Jorge Videla said the hierarchy advised him on ‘managing’ the dirty war, writes TOM HENNIGAN in São Paulo

ARGENTINA’S FORMER military dictator said he kept the country’s Catholic hierarchy informed about his regime’s policy of “disappearing” political opponents, and that Catholic leaders offered advice on how to “manage” the policy.

Jorge Videla said he had “many conversations” with Argentina’s primate, Cardinal Raúl Francisco Primatesta, about his regime’s dirty war against left-wing activists. He said there were also conversations with other leading bishops from Argentina’s episcopal conference as well as with the country’s papal nuncio at the time, Pio Laghi.

“They advised us about the manner in which to deal with the situation,” said Videla in a series of interviews conducted by the magazine El Sur in 2010 but published only on Sunday.

He said that in certain cases church authorities offered their “good offices” and undertook to inform families looking for “disappeared” relatives to desist from their searches, but only if they were certain the families would not use the information to denounce the junta.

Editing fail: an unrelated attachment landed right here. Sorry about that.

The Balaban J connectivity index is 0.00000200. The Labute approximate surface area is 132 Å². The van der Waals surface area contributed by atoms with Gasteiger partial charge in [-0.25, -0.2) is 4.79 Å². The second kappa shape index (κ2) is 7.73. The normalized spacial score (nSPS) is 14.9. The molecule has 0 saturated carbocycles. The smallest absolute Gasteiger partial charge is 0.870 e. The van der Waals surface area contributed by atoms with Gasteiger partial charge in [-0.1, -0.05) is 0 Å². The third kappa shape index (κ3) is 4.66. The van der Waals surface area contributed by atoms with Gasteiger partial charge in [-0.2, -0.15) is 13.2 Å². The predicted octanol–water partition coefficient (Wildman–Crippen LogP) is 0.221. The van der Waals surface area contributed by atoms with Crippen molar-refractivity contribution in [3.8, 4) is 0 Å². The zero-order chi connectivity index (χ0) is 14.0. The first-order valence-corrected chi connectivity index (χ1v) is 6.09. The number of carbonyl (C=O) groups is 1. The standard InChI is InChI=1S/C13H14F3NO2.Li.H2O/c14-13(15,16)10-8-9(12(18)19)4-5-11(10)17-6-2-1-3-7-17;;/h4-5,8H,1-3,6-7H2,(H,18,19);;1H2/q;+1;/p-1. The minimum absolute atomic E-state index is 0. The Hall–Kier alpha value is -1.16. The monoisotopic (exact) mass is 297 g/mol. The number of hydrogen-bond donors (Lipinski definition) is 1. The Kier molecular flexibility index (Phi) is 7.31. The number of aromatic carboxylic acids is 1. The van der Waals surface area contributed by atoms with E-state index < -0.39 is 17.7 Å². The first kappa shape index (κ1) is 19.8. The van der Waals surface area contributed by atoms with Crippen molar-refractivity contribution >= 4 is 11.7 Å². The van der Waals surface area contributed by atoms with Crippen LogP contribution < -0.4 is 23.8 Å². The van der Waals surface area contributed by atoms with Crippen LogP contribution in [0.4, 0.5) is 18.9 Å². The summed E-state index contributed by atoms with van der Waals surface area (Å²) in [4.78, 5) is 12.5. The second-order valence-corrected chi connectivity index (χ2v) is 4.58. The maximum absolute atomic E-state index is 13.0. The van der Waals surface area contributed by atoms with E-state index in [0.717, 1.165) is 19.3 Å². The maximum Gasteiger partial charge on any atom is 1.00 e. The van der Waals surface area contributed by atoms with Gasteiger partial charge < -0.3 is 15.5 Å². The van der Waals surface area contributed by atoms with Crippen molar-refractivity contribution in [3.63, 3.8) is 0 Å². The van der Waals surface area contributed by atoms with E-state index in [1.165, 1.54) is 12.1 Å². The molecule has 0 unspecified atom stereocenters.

“In the case of families that it was certain would not make political use of the information, they told them not to look any more for their child because he was dead,” said Videla. He said the church “understood well . . . and also assumed the risks” of such involvement.

The confession confirms long-held suspicions that Argentina’s Catholic hierarchy collaborated with the military’s so-called process of national reorganisation, which sought to root out communism. In the years following the 1976 coup led by Videla, thousands of left-wing activists were swept up into secret detention centres where they were tortured and murdered. Military chaplains were assigned as spiritual advisers to the junior officers who staffed the centres.